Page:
Thank goodness then for Karen Walker, a designer whose work always seems to delight me, even when I'm at my most frazzled. Calivintage featured catwalk shots from her New Rose collection shown at New York Fashion Week. A few years ago, Walker looked to the Northern Soul movement for inspiration and for this latest collection she's back in the UK again, this time quoting the world of The Damned and Siouxsie Sioux in the late 1970s. I don't quite get how this translates to this collection which is seemingly full of librarian style tweeds with pops of bright orange and neon, but I love it nonetheless.
Perhaps my favourite new job description of the week is "hairdo archaeologist", the description described to Janet Stephens in this fascinating Wall Street Journal article. Through a bit of curiosity and ingenuity, Stephens has managed to turn ideas about Roman women's hairstyles (appropriately enough) on their head. A regular hairdresser by profession she was inspired by a statue of an empress to recreate the ancient Roman hairstyle for herself. She discovered it was only possible to create such elaborate styles with a needle and thread but - crucially - that it was possible and therefore disproving all the archaeologists who thought Roman and Greel women must have worn elaborate wigs. Going back to the original ancient manuscripts, she realised the term for the equipment used to create such dos had been mistranslated as 'hairpin' when, in fact, it actually meant something more like needle and thread. A very clever lady. You can see her recreating the hair of the Vestal Virgins here. Probably a lot more accurate than Vidal Sassoon's Greek God cut.
More link goodness courtesy of I Love Her Style who drew my attention to the Sofia Coppola interview with Lee Radziwill for the New York Times. She's shown here with her sister, Jackie Onassis, and Lee Radziwill's style is every bit as enviable. It's the kind of interview that sends you on an epic google session (perhaps that's why I've not got as much done as I'd like this week): hanging out with Truman Capote and Peter Beard, sleeping on the Rolling Stone's tour bus and finding Mick Jagger "a little repulsive". It was also Radziwill who introduced her aunt "Big Edie" and cousin "Little Edie" to the filmakers Albert and David Maysles, resulting in the Grey Gardens documentary (and, of course, it was Radziwill and Onassis who gave the Beale's the fund to stabilise their decaying home).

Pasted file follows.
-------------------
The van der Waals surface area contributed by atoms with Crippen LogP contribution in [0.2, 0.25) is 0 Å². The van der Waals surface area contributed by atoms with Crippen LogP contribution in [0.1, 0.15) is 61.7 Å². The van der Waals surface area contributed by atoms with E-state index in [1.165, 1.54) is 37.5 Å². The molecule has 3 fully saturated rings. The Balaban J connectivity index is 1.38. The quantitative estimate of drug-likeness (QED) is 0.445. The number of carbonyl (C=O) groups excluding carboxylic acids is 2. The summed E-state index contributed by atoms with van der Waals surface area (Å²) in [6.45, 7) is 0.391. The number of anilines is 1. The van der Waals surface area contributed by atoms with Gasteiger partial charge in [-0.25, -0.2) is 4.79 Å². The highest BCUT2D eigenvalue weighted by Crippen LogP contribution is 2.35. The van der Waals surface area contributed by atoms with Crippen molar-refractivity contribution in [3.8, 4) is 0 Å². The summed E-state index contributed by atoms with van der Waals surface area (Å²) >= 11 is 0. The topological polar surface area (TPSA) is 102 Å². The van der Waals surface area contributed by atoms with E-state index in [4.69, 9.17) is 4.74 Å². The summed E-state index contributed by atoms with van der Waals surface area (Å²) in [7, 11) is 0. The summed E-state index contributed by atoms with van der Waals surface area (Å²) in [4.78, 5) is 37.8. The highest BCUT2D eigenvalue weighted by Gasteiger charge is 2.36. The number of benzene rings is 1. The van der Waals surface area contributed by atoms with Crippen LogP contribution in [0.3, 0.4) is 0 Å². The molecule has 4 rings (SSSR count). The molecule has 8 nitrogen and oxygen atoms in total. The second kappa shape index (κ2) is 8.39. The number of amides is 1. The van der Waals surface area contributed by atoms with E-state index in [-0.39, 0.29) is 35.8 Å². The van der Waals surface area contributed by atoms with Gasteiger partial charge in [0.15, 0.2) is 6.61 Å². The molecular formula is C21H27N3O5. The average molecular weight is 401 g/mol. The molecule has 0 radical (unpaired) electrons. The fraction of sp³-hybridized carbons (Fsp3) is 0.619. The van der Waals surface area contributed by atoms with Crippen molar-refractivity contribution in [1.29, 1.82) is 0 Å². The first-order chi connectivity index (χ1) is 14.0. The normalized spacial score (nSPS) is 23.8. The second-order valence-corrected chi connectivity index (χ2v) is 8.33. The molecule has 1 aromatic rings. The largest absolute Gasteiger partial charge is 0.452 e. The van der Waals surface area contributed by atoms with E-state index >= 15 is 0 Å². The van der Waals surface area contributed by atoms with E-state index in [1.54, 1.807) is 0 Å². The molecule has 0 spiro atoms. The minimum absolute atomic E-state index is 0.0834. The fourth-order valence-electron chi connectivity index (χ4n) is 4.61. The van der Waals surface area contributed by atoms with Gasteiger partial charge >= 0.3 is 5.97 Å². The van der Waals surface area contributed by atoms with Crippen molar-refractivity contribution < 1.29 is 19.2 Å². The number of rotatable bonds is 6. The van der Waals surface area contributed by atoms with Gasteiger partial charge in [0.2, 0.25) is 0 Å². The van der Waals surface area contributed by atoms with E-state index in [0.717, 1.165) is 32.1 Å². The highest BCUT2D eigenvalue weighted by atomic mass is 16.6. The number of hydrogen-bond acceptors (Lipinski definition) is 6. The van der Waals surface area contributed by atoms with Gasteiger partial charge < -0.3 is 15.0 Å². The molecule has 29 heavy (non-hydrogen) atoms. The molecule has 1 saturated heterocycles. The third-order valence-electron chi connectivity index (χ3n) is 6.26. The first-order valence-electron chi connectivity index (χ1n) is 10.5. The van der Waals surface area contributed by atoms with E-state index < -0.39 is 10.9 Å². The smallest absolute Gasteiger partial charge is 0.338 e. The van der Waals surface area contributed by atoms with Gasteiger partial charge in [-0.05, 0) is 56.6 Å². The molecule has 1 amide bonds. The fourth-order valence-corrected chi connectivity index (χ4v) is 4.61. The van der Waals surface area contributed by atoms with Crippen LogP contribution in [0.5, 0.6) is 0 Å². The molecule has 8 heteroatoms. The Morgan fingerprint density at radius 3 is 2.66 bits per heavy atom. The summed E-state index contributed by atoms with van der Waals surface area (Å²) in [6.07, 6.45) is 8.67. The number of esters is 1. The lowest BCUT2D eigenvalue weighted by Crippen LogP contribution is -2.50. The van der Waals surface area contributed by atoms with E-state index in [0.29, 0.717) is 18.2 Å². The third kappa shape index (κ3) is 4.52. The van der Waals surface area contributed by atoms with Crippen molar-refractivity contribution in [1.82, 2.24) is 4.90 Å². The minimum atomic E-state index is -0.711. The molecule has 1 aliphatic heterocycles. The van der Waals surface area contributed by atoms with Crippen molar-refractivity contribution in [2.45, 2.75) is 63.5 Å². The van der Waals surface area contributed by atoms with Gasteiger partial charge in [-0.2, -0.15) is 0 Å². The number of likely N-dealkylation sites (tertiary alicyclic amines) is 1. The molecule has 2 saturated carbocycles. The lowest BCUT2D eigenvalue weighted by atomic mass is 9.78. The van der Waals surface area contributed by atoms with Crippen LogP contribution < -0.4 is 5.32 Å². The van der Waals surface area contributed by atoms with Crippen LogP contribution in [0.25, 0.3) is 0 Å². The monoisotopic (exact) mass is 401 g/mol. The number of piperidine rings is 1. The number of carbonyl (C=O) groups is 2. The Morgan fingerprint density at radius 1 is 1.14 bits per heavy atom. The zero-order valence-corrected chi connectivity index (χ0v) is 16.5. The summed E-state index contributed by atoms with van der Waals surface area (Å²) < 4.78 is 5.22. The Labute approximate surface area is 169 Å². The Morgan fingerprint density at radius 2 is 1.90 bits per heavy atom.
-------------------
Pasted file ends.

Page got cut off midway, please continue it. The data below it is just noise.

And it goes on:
I also found myself looking at pictures of Lee at work this week, as this gorgeous ensemble, by Italian designer Mila Schön - worn by Radziwill to Truman Capote's famous 1966 Black and White Ball - is now in the collection of the V&A.
On Tuesday, I crammed myself into the Social to see the great new young hopes of old fashioned rock n roll, The Strypes. It's brilliantly catchy stuff that just makes you want to dance - much like I imagine an early Stones might be, though thankfully less "repulsive". It was so rammed there wasn't that much space to dance sadly, and I spent most of the time being elbowed by pretty wannabee groupies trying to get a closer look at the band, a sign they are probably destined for big things.
Despite all being around 16 years old, The Strypes already had the sharp suits and shades look down, and made me want to sharpen up my act too. One woman who definitely knows her rock and roll 60s style is chef Gizzi Erskine. So, it's no surprise I devoured this guide to her favourite vintage shops.
No more links for a little bit, as I'm heading to Cuba for a fortnight and I very much hope I'll be spending my time with rum/coffee/a big fat cigar in my hand rather than looking at the internet. On my return, you can no doubt expect lots of links to rum/coffee/big fat cigars, and hopefully some 1950s-esque delights, Havana style too. Huzzah.